CAPACITORS – A capacitor is a device that stores an electrical charge when a potential difference (voltage) exists between two conductors which are usually two plates separated by a dielectric material (an insulating material like air, paper, or special chemicals). Capacitors block DC voltages and pass AC voltages. They are used as filters, AC coupling capacitors and as by-pass capacitors. They are also used in conjunction with resistors and inductors to form tuned circuits and timing circuits. A capacitors value C (in Farads) is dependent upon the ratio of the charge Q (in Coulombs) divided by the V (in volts). Common capacitors come in values of microfarads or Pico farads. Often you will have to convert between Pico farads and micro farads. A chart is provided below to assist in the conversion. Measuring capacitance requires a capacitance meter. This is separate piece of test equipment. There are attachments for multimeters that allow measurement of capacitance directly.
CAPACITOR Value Conversions:
Some capacitors may be marked in micro farads and others of the same capacitance value marked in Pico farads. One Pico farad equals one micro-micro farad. You may need to make conversions between the two equivalents.
|Prefix||Power of 10||Example|
Inductors are associated with circuit capacitance and can form a tuned circuit and resonate at a particular frequency.
Inductors are associated with circuit capacitance and can form a tuned circuit and resonate at a particular frequency.
What do you want to find out? Write a statement that describes what you want to do. Use your observations and questions to write the statement.
The purpose of this project is to build a simple radio receiver in order to get familiar with fundamentals of radio technology.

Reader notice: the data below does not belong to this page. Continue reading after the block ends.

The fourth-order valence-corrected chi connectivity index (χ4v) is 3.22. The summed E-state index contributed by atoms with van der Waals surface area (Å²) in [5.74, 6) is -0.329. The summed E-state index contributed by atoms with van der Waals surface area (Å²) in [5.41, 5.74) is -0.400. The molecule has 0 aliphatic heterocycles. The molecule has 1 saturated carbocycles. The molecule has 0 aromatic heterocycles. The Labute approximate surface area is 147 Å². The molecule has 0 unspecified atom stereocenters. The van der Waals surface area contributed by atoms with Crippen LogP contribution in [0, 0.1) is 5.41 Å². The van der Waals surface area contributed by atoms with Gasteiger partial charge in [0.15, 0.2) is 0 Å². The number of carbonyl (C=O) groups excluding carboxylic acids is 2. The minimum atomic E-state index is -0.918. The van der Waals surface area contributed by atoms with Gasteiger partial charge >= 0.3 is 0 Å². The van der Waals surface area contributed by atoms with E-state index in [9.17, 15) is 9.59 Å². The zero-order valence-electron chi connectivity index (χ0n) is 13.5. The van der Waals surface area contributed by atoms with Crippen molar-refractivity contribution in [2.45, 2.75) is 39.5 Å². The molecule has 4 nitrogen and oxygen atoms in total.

My Specific question is that how does the height of antenna affects the strength of received radio signals?
When you think you know what variables may be involved, think about ways to change one at a time. If you change more than one at a time, you will not know what variable is causing your observation. Sometimes variables are linked and work together to cause something. At first, try to choose variables that you think act independently of each other.
Independent variable is the height of antenna.
Dependent variable is the strength of radio signals. You measure this as AC voltage using a voltmeter capable of measuring millivolts.
Controlled variables are weather conditions, so all experiments will be performed at the same time and at the same weather conditions.
Constants are the shape and size of antenna, length of antenna wire and measuring instrument (voltmeter).
Based on your gathered information, make an educated guess about what types of things affect the system you are working with. Identifying variables is necessary before you can make a hypothesis.
Following is a sample hypothesis:
Any piece of metal that is connected to the ground, is constantly receiving radio signals from the air and sending them to the ground in the form of a faint electric current. If the piece of metal used as an antenna is placed higher above the ground, the strength of signals it receives will also be higher because less trees and buildings will block the radio signals.